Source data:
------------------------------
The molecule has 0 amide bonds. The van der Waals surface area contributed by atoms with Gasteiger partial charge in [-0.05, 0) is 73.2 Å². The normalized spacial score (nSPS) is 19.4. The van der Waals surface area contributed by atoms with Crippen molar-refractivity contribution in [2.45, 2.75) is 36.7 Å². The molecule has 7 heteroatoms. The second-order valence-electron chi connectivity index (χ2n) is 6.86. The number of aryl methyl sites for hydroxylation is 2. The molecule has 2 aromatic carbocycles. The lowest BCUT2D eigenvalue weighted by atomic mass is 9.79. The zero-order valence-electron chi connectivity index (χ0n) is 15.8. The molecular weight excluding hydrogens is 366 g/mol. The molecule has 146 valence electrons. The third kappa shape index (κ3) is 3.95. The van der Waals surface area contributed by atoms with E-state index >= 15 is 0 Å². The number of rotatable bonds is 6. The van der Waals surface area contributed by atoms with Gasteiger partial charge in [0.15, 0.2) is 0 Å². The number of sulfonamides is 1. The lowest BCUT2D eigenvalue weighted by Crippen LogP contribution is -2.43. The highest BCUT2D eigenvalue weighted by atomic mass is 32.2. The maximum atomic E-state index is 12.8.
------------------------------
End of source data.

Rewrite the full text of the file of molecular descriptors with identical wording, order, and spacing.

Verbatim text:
The molecule has 0 amide bonds. The van der Waals surface area contributed by atoms with Gasteiger partial charge in [-0.05, 0) is 73.2 Å². The normalized spacial score (nSPS) is 19.4. The van der Waals surface area contributed by atoms with Crippen molar-refractivity contribution in [2.45, 2.75) is 36.7 Å². The molecule has 7 heteroatoms. The second-order valence-electron chi connectivity index (χ2n) is 6.86. The number of aryl methyl sites for hydroxylation is 2. The molecule has 2 aromatic carbocycles. The lowest BCUT2D eigenvalue weighted by atomic mass is 9.79. The zero-order valence-electron chi connectivity index (χ0n) is 15.8. The molecular weight excluding hydrogens is 366 g/mol. The molecule has 146 valence electrons. The third kappa shape index (κ3) is 3.95. The van der Waals surface area contributed by atoms with E-state index >= 15 is 0 Å². The number of rotatable bonds is 6. The van der Waals surface area contributed by atoms with Gasteiger partial charge in [0.15, 0.2) is 0 Å². The number of sulfonamides is 1. The lowest BCUT2D eigenvalue weighted by Crippen LogP contribution is -2.43. The highest BCUT2D eigenvalue weighted by atomic mass is 32.2. The maximum atomic E-state index is 12.8.